How to Be a Gentleman
“Gentleman” is a word we throw around a lot here at AOS.
But what does it mean?
In past generations (before e-commerce) a tailor wasn’t just a clothesmaker, anymore than a barber was just a haircutter. These professionals in matters of appearance were also trusted sources in matters of comportment. A good tailor encourages an open dialogue about what it means to be a man; social skills, family, etiquette, dating, professionalism, work/life balance, etc, etc.
Today, in a world of smartphone addicts and digital social lives, I find that when guys step out into the real world they are often confused as to which “rules” to follow. We don't have those trusted male advisors in our lives anymore. So much of the fashion/style advice has gone digital with the growth of the "blogger/influencer", but the real important stuff - the conversations about what it means to "be a man" - have been all but lost.
I hope to use this platform to fill that void and to have conversations about #MoreThanMenswear.
As always, these are simply my opinions based on my personal experiences and observations. I can’t say that I’m a perfect gentleman or that I follow all of these rules all the time. Being a gentleman, like being a decent human being, takes discipline, awareness and consistent effort.
With that said, here are some ways to think about your greater impact on the world.
A gentlemen revels in responsibility and commitment. Years ago, I heard a quote about being a man that I will never forget. It goes; "the heavier the load, the more satisfying the carry." It seems current culture encourages young men to avoid responsibility; rent don’t own, date don’t marry, buy disposable items...there are countless examples. The problem is, not being connecting to long-term commitments is the easiest way to feel lost. And from my point of view, the average guy is more lost than ever.
A gentleman is aware of his attention. I used to think that time was the most valuable commodity in the world. But, contrary to the famous saying, you can buy time. Paying someone to run an errand for you is an example of buying time for yourself. You can’t, however, buy people’s attention. By living in the moment (putting your phone down and looking people in the eye), therefore, you are offering others the most valuable thing you own.
Put. The. Phone. Down. Never in the bedroom. Never at the breakfast/lunch/dinner table. Never when people are talking to you... And if you can’t spend time alone without your phone, you have a problem that is going to bubble up and hit you hard one day. Make a point to create some space and eventually you will feel more clarity in your thinking.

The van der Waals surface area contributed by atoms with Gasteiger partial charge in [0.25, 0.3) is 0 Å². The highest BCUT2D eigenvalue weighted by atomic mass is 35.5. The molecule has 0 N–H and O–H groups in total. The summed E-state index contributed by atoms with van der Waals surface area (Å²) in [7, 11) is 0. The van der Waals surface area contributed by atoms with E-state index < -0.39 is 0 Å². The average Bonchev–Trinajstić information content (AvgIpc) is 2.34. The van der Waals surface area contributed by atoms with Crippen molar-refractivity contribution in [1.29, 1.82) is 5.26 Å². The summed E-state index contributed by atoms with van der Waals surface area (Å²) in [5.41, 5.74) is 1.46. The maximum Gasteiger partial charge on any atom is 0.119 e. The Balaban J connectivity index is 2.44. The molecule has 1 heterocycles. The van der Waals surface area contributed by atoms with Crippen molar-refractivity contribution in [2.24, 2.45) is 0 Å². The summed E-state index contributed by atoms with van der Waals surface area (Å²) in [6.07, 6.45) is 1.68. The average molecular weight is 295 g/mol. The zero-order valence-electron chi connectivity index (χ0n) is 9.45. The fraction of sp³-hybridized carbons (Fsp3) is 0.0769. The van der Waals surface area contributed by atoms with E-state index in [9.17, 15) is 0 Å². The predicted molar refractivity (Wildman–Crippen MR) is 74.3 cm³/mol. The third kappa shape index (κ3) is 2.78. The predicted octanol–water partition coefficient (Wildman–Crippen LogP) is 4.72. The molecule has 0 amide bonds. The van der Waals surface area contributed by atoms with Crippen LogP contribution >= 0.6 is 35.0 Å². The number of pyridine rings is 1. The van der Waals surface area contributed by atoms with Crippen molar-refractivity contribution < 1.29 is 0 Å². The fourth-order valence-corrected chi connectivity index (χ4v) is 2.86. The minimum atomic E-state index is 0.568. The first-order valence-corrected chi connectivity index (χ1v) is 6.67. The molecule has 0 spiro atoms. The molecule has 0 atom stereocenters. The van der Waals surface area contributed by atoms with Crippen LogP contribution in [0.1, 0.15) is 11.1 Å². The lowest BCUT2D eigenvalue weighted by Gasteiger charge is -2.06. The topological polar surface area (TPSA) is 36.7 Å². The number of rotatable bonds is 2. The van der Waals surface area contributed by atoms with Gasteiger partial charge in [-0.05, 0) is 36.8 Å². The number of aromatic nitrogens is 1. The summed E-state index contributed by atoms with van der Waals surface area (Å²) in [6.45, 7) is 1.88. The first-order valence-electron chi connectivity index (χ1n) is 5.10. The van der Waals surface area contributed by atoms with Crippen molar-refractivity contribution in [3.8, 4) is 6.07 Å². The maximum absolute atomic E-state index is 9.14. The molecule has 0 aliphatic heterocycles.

True friends are the ones who expect nothing. I can go months without seeing my closest friends, but when we get together, it’s like we were just hanging out last night. Real friends don’t guilt you for not spending time with them, or including them in things. With that said, there are times when people in your life need support. Understanding when you need to be present and when you need to contribute is critical to lifelong relationships. In my opinion, friendships, like fashions, are best when you focus on quality over quantity. I don’t need a hundred passive friends who know my birthday. I need a handful of close friends who know my intimate goals, fears, struggles, etc.
A gentleman doesn’t brag. Something I was taught at an young age: the more somebody talks about what they've done, the less likely they are to actually have done it. Conversely, those who’ve really been there and lived it usually have little desire to boast about it. Bragging, even “humble bragging”, is a sign of weakness, inexperience and insecurity. If you’re thinking about giving yourself a compliment - stop - and give one to someone else.
A gentleman spreads love. This may seem overly simple, but a compliment can go a very LONG WAY. It can literally turn someone’s day around, and it has a ripple effect that can affect the other people around that person. The best part is, it's absolutely free and takes almost no effort. It’s one of the easiest ways to brighten the world, and the effects can begin to compound instantaneously.
A gentleman never talks politics in passing. He only talks politics in a setting that is comfortable, and when he has time to go in deep. Political opinions are intimately intertwined with a person’s individual experiences, values, morals, etc. If you're engaging in a political conversation, try to listen 70% of the time and talk 30% of the time. Remember that you are not right, and your goal is simply to understand the others person’s perspective - not convince them to share yours. It's impossible to separate your personal opinions from your unique perspective and life experience.
A gentleman makes a point to travel throughout his life. The more you see and experience, the more you grow. If you’ve spent the majority of your life in the same place, I urge you to seek re-location as soon as possible. Spending a weekend in a resort in Mexico doesn't count. If you have a chance to study abroad, relocate our job, go away to college, etc. DO IT! Go somewhere as different as possible than what you are used to. This is the fastest way to grow and not only learn about other people and cultures, but learn about yourself. If you can't afford to travel, try to make a friend who is different than you - different skin tone, different religion, different industry, etc. Growing up in Canada I had the blessing of a very diverse friend group which has shaped me, more than anything, into the man I am today.
A gentleman uses social media as a tool, and doesn't allow it to be a crutch. Think for a second about what is in your feed - what messages you are consistently and constantly implanting in your brain. It can be a great tool (I love reading motivational or historical passages on Instagram) or it can be a black hole of comparing yourself to others and feeling bad about yourself. Use it wisely to re-enforce the mindset you need to reach your goals.
A gentleman understands occasion (it’s not about wearing 3-piece suits every day), and what casual clothes actually are. Gym clothes are not casual clothes. Loafers and oxford shirts are not dress clothes... But more on all this later.
A gentleman doesn’t complain. Nobody cares how tired you are - take a nap. Or how hungry you are - have a snack. Or how hard you've been working - pat yourself on the back. Turn your complaints into compliments and you will see a very real change in your life.